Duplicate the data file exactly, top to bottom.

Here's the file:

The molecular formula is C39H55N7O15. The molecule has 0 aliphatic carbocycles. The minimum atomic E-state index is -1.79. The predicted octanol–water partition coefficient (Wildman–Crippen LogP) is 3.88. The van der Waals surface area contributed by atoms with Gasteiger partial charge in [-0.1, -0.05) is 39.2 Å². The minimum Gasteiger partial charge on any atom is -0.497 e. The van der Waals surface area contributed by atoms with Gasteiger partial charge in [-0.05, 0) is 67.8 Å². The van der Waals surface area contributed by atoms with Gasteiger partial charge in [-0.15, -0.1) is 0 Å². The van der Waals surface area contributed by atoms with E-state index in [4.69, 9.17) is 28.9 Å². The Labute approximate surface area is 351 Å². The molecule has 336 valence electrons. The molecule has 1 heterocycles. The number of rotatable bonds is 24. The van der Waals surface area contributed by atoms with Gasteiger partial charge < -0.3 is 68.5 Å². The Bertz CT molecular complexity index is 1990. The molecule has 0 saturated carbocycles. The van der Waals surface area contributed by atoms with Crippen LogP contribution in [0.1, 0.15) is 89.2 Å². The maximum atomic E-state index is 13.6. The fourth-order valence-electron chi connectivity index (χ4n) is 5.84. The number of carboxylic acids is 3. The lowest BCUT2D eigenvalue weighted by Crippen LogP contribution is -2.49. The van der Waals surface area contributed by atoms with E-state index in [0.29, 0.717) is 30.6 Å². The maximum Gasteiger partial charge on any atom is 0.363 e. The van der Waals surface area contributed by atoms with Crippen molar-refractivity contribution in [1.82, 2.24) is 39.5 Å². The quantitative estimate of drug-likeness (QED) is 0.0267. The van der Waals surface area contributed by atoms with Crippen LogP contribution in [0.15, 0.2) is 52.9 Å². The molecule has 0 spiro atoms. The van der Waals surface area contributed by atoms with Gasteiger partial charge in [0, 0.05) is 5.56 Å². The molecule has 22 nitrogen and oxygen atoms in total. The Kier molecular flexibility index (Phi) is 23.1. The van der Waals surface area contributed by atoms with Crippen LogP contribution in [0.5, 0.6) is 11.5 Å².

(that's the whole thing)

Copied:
The molecular formula is C39H55N7O15. The molecule has 0 aliphatic carbocycles. The minimum atomic E-state index is -1.79. The predicted octanol–water partition coefficient (Wildman–Crippen LogP) is 3.88. The van der Waals surface area contributed by atoms with Gasteiger partial charge in [-0.1, -0.05) is 39.2 Å². The minimum Gasteiger partial charge on any atom is -0.497 e. The van der Waals surface area contributed by atoms with Gasteiger partial charge in [-0.05, 0) is 67.8 Å². The van der Waals surface area contributed by atoms with Gasteiger partial charge in [-0.15, -0.1) is 0 Å². The van der Waals surface area contributed by atoms with E-state index in [4.69, 9.17) is 28.9 Å². The Labute approximate surface area is 351 Å². The molecule has 336 valence electrons. The molecule has 1 heterocycles. The number of rotatable bonds is 24. The van der Waals surface area contributed by atoms with Gasteiger partial charge < -0.3 is 68.5 Å². The Bertz CT molecular complexity index is 1990. The molecule has 0 saturated carbocycles. The van der Waals surface area contributed by atoms with Crippen LogP contribution in [0.1, 0.15) is 89.2 Å². The maximum atomic E-state index is 13.6. The fourth-order valence-electron chi connectivity index (χ4n) is 5.84. The number of carboxylic acids is 3. The lowest BCUT2D eigenvalue weighted by Crippen LogP contribution is -2.49. The van der Waals surface area contributed by atoms with E-state index in [0.29, 0.717) is 30.6 Å². The maximum Gasteiger partial charge on any atom is 0.363 e. The van der Waals surface area contributed by atoms with Crippen molar-refractivity contribution in [1.82, 2.24) is 39.5 Å². The quantitative estimate of drug-likeness (QED) is 0.0267. The van der Waals surface area contributed by atoms with Crippen LogP contribution in [0.15, 0.2) is 52.9 Å². The molecule has 0 spiro atoms. The van der Waals surface area contributed by atoms with Gasteiger partial charge in [0, 0.05) is 5.56 Å². The molecule has 22 nitrogen and oxygen atoms in total. The Kier molecular flexibility index (Phi) is 23.1. The van der Waals surface area contributed by atoms with Crippen LogP contribution in [0.5, 0.6) is 11.5 Å².